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Technical Comparisons

Technical Comparisons

General Flooded Lead Acid Battery: The Lead Acid Battery works by using lead and lead(IV) plates which are submerged in sulfuric acid. Lead(IV) oxidizes the lead plates and creates an electrical current. All currents are propelled by a Electromotive Force: This force is read in volts. Lead Acid Batteries have 2.1 nominal volts per cell and have 6 cells connected in series. This gives the battery a nominal voltage of 12.6 volts and can be safely charged at 2.4 volts per cell giving a total float voltage of 14.4 volts. The lead acid battery is also the only battery which requires maintenance due to off-gassing: which is not environmentally friendly. This battery is also very heavy(often weighs more than twice as much as a lithium) .   It is the heaviest type of battery of the big 3. The only true advantage of this type is low cost. These batteries also have the lowest expected battery life of 2-5 years depending on if a trickle charger is used.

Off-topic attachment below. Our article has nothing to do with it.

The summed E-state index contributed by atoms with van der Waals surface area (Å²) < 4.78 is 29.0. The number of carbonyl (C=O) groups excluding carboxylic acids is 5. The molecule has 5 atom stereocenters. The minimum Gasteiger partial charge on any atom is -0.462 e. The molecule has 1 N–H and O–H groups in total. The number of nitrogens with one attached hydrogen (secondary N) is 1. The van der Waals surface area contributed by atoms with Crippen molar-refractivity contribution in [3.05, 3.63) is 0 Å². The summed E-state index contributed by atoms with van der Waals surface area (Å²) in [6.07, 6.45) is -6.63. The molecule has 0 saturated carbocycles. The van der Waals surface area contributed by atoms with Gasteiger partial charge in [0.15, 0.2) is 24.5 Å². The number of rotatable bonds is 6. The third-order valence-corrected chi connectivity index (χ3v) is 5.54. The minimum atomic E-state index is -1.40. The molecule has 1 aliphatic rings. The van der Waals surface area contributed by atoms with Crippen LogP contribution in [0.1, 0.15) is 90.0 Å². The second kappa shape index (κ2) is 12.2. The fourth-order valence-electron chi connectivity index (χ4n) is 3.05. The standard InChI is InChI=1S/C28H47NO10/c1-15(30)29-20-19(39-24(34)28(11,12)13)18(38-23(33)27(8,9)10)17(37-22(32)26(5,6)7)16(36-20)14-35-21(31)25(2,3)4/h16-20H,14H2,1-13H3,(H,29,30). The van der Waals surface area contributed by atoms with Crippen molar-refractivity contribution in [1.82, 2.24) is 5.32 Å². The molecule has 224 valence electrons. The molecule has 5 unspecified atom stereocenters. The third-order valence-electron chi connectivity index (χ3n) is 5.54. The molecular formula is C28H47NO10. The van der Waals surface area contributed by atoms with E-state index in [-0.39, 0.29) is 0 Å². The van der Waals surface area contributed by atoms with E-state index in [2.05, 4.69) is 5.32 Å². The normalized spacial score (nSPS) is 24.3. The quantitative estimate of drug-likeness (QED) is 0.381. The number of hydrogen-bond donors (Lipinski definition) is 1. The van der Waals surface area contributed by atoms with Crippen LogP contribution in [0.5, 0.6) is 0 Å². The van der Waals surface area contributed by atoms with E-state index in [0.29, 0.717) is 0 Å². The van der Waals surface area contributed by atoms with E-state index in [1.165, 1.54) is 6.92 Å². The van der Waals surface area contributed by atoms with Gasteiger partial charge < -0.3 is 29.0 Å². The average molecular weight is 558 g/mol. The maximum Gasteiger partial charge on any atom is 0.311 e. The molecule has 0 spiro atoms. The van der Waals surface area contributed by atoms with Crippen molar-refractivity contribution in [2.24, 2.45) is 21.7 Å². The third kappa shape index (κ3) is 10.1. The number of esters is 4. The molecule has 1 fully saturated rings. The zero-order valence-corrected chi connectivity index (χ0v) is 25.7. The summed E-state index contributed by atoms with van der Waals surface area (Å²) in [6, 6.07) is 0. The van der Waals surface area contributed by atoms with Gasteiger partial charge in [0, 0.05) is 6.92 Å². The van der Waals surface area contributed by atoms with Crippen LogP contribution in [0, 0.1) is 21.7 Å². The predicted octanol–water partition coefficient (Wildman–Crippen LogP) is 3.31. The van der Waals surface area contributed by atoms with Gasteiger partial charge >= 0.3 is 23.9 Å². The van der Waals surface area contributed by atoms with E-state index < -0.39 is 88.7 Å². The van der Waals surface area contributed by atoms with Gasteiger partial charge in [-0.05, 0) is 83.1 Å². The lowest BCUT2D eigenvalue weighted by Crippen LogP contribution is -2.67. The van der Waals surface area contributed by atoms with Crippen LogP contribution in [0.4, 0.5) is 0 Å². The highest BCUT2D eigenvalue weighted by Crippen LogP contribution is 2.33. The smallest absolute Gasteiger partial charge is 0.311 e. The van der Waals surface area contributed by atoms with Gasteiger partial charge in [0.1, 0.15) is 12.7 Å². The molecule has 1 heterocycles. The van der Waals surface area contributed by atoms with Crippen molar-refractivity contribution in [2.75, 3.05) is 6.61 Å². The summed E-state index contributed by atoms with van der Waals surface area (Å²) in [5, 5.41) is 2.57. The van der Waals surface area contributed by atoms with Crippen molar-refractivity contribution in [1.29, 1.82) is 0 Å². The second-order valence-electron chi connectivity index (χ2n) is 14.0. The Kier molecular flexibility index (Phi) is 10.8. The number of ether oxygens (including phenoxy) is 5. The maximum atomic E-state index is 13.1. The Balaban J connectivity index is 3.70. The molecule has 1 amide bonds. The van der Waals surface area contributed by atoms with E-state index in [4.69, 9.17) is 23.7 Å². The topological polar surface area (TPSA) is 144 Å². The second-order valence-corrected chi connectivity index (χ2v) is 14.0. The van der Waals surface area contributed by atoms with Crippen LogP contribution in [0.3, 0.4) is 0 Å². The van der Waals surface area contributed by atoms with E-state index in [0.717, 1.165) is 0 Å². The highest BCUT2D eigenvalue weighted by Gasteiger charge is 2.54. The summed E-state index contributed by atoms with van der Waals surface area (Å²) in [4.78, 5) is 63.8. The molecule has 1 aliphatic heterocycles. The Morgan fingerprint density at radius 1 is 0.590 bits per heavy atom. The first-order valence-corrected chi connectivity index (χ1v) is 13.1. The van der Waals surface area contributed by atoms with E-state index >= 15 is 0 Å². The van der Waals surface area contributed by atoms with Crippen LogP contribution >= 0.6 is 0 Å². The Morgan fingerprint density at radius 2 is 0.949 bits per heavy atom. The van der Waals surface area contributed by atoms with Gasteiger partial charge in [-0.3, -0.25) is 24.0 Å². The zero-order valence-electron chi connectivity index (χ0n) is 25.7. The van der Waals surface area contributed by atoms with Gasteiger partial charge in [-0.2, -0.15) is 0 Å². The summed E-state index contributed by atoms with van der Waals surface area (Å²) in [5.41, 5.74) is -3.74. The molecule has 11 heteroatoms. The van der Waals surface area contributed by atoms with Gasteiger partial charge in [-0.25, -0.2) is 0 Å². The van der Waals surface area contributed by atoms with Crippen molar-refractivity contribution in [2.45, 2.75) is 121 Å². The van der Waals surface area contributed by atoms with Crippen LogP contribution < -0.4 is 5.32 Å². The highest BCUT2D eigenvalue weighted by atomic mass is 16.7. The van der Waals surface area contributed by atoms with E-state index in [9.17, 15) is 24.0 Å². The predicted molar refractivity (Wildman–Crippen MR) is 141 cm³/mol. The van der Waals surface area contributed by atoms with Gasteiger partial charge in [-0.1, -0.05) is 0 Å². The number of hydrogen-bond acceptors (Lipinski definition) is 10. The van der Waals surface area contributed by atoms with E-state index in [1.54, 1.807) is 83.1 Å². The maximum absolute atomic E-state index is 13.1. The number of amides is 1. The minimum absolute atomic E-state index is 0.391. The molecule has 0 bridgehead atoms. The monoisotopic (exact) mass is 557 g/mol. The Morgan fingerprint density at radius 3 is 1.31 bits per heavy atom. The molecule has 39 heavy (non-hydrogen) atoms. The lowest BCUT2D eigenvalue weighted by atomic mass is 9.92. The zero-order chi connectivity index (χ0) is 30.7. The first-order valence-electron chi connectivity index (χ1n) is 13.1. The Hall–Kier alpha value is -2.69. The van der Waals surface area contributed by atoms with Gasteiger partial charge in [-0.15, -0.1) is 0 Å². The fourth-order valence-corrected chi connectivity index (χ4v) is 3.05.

General   AGM Battery  - The AGM battery is a Sealed Lead Acid Battery with less electrolyte than that of Flooded Lead Acid Style Battery. They have electrolyte solution impregnated in a moistened separator rather than flooded in electrolyte solution like conventional lead acid batteries. AGM batteries allow for faster charging and instant high load current on demand. The individual cells have a fully charged voltage of 2.4 volts and with 6 cells in series have a float voltage of 14.4 nominal volts. These batteries   off-gas at a rate which is less than the flooded lead acid battery described above, but more than lithium iron phosphate(Arc-Angel Batteries) which do not off gas. This off gassing reduces   battery life and potentially damages   the environment. Furthermore, AGM batteries will last around 4 to 7 years if they are taken care of by using a maintenance charger.